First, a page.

Latinos (57 percent) were more likely than Asians (49 percent) and African Americans (48 percent) to support the idea of paying higher salaries to attract and retain teachers at schools in lower-income communities, even if it costs the state more money.

Money helps, but educational solutions that are too teacher-focused don’t address core problems, explained Frank Warrell, professor and associate dean of student affairs at UC Berkeley.

“Even if a student has a stable teaching force at a low-income school, we haven’t figured out how to account for the lack of educational capital in the household,” said Warrell, who examines variables that are related to academic achievement and that promote resilience, especially in adolescent African Americans.

“Student achievement isn’t just correlated to teacher quality; it’s a combination of engagement in the classroom, intellectual stimulation at home, and the amount of focused effort that kids puts into their schoolwork,” Warrell said.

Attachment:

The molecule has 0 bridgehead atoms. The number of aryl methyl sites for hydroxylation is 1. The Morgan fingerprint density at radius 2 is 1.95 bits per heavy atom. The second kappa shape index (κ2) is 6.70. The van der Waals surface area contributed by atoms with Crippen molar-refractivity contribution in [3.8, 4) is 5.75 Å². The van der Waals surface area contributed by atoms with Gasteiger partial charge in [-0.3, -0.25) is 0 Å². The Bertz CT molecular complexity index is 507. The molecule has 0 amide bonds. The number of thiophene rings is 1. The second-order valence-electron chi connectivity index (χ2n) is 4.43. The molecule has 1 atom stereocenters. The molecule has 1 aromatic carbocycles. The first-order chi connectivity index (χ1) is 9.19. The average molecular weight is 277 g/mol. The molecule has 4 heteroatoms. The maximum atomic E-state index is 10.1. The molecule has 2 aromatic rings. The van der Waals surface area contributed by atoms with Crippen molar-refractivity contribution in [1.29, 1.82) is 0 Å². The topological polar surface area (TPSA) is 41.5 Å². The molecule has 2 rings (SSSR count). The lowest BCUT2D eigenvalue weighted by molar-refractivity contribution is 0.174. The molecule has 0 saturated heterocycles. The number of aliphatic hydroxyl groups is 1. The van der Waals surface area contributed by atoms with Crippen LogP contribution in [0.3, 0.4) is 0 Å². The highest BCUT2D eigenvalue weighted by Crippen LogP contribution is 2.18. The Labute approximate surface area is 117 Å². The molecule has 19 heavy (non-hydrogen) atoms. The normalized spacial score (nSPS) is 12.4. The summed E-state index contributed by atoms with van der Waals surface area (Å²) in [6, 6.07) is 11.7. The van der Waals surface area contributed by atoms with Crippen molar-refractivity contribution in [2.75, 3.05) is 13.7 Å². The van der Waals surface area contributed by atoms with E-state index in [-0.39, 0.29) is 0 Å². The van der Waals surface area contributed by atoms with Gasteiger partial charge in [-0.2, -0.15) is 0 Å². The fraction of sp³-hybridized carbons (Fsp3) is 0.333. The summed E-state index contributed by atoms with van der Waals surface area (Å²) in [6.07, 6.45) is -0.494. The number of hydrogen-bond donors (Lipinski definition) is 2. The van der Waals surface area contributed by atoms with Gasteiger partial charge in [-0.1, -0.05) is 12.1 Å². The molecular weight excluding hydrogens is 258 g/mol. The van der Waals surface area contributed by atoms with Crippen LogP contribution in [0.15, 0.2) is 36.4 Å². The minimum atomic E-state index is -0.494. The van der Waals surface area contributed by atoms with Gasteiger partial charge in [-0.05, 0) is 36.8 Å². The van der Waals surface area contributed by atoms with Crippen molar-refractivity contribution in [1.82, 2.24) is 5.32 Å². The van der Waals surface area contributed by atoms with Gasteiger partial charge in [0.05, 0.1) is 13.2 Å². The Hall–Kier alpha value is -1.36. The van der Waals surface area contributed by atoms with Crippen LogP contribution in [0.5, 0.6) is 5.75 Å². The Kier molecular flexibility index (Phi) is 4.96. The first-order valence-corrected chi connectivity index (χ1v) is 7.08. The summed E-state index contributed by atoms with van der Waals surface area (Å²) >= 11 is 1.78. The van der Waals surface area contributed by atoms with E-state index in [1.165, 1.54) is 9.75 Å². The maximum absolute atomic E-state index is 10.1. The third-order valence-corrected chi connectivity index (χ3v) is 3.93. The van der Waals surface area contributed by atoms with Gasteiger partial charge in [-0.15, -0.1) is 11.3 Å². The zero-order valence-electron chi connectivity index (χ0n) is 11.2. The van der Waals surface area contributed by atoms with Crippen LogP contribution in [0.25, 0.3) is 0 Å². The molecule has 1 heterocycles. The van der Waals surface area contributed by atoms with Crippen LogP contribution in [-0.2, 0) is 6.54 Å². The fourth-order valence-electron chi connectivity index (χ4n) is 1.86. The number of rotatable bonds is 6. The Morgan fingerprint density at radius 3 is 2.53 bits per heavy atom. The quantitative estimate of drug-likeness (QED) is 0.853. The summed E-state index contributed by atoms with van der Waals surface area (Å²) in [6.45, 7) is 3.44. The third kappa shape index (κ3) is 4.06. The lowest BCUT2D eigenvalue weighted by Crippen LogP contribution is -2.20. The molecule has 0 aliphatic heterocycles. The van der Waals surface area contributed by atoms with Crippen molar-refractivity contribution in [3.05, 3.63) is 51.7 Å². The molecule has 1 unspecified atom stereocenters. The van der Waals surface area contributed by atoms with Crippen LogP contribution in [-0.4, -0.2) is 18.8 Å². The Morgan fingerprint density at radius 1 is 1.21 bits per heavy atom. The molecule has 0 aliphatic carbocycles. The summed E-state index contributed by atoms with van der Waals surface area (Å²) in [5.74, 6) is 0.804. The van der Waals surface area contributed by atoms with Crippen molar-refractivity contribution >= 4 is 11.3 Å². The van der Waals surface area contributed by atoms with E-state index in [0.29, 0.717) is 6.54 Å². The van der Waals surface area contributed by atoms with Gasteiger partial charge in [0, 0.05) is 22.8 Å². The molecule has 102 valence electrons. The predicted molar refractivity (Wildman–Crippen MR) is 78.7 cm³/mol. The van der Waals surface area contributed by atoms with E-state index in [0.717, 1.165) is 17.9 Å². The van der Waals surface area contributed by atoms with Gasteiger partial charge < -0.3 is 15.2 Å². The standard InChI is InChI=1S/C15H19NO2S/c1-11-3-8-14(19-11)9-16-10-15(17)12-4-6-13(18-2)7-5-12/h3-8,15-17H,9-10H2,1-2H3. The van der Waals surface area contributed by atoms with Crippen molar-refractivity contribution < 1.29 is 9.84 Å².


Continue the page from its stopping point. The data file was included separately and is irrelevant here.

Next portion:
John Rogers, associate professor at the University of California, Los Angeles, and director of UCLA's Institute for Democracy, Education, and Access (IDEA), said it was ironic that “at a moment where there is all this public attention around teacher quality, the infrastructure that is supposed to be in place to make better teachers is being eliminated.”

“Districts have cut professional development, academic coaches, assistant professors—all of which supported teacher quality development. We’re not enabling teachers to move along a pathway to provide higher quality instruction,” Rogers said.